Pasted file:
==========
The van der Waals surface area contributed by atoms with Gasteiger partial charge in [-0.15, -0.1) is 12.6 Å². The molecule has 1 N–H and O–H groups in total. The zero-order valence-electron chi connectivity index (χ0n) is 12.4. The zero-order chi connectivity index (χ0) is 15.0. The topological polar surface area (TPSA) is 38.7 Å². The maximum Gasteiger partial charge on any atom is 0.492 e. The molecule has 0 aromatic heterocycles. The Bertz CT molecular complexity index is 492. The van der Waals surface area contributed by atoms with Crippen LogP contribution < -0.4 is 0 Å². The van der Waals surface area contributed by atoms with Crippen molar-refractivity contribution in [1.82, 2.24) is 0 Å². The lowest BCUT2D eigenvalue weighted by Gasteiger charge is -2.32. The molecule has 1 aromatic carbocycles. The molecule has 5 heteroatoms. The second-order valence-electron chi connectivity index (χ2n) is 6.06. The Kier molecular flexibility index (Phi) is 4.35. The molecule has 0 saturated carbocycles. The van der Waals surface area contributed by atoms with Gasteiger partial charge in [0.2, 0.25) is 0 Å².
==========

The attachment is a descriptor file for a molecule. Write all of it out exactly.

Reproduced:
The van der Waals surface area contributed by atoms with Gasteiger partial charge in [-0.15, -0.1) is 12.6 Å². The molecule has 1 N–H and O–H groups in total. The zero-order valence-electron chi connectivity index (χ0n) is 12.4. The zero-order chi connectivity index (χ0) is 15.0. The topological polar surface area (TPSA) is 38.7 Å². The maximum Gasteiger partial charge on any atom is 0.492 e. The molecule has 0 aromatic heterocycles. The Bertz CT molecular complexity index is 492. The van der Waals surface area contributed by atoms with Crippen LogP contribution < -0.4 is 0 Å². The van der Waals surface area contributed by atoms with Crippen molar-refractivity contribution in [1.82, 2.24) is 0 Å². The lowest BCUT2D eigenvalue weighted by Gasteiger charge is -2.32. The molecule has 1 aromatic carbocycles. The molecule has 5 heteroatoms. The second-order valence-electron chi connectivity index (χ2n) is 6.06. The Kier molecular flexibility index (Phi) is 4.35. The molecule has 0 saturated carbocycles. The van der Waals surface area contributed by atoms with Gasteiger partial charge in [0.2, 0.25) is 0 Å².